Without trying to emphasize the phrase of “gold digger”, a motivation to a woman to become a wife can often be formed through her knowledge that no matter what, she will from then on be more financially secure. If the marriage works, she has money as a wife. If it doesn’t work out, she has more money as a divorcee than before she met him. Again, this has the physically attractive woman meets average looking man scenario written all over it. Pre-nuptials are available of course, but this type of man wouldn’t dare even mention the words in fear of her walking out the door.
It always makes me wonder how men in this situation actually think. If I was to say they are thinking with their illogical penis, then I may have more than likely answered my own question. He must see this as a possible outcome, but I guess he just lives for the moment. At the end of the day it won’t be the financial ruin that cripples his confidence, outlook on life or optimism for the future. It will be his broken heart pondering how to start all over again as a single man, as his ex-wife is venturing on without a genuine tear in her eye.
This is almost like an honest version of the above point. In the financial security position it is unlikely the couple will ever talk about possible eventualities of marriage or divorce. It is also even more unlikely they will ever mention anything about the differing motivators as to why they are together.
A mutual arrangement is when the couple put their cards on the table pre-marriage. When you see an English man in his seventies walking down the street with a Thai orientated women less than half his age, then this is a mutual arrangement. He has a younger trophy to show off, and she has a better life in financial terms than before. I respect couples of this kind, as whilst it isn’t seen as an organic way of people forming to be man and wife, at least they are living in the real world – to an extent.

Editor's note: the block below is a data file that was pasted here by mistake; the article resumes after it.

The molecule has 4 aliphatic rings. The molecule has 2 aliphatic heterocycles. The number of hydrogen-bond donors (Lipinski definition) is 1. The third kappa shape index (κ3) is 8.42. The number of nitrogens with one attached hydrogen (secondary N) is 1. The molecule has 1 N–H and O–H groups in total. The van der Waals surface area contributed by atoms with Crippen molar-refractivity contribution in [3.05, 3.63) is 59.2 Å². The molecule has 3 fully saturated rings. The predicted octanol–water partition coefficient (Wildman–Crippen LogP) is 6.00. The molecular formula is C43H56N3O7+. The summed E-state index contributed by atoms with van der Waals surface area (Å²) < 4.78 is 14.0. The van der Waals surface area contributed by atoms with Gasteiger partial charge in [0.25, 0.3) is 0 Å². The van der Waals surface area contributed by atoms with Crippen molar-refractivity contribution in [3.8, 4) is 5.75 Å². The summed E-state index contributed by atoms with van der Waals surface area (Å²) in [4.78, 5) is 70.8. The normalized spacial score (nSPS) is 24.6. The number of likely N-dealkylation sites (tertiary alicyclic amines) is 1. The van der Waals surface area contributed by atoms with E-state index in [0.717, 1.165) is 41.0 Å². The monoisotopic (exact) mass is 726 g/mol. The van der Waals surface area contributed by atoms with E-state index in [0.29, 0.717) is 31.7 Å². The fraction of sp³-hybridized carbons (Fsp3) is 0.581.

Whilst some of these reasons may be projected as cynical views, the only reason I’m in a position to offer advice based on a wide range of experiences is due to a consequence of life. As a man who has been in different relationships because of the fact of never settling down, this manifests in producing a person who can demonstrate trends from opinions formed by nothing more than honest and objective history. There isn’t a day that passes by when I don’t think about how different, and possibly how more fulfilling, my life could have been had I settled down. Again, I reiterate that this is a consequence as opposed to a conscious choice of the past. Maybe it can be called destiny, but the motivation behind this book was fundamentally, and primarily, to help out all those great men in the world. As a knock on effect, this also brings long term happiness for the women within these relationships. People’s gut instincts are to disagree, but after a deep breath, a good night’s sleep, and an open mind from honest recollections, most people will agree with the reality that life and emotions bring.
Marriage should be a wonderful part of anyone’s life. Most of my closest friends are married and I’m genuinely happy for them. It may not be for everyone, but when it works it must seem magical. It must feel like life is all the worth living for. My issue with marriage has always been when it is done for the wrong reasons. Of course, nobody with two brain cells enters a marriage believing it will not work. It’s just that many people fall into it without genuine love being the priority and fundamental reason.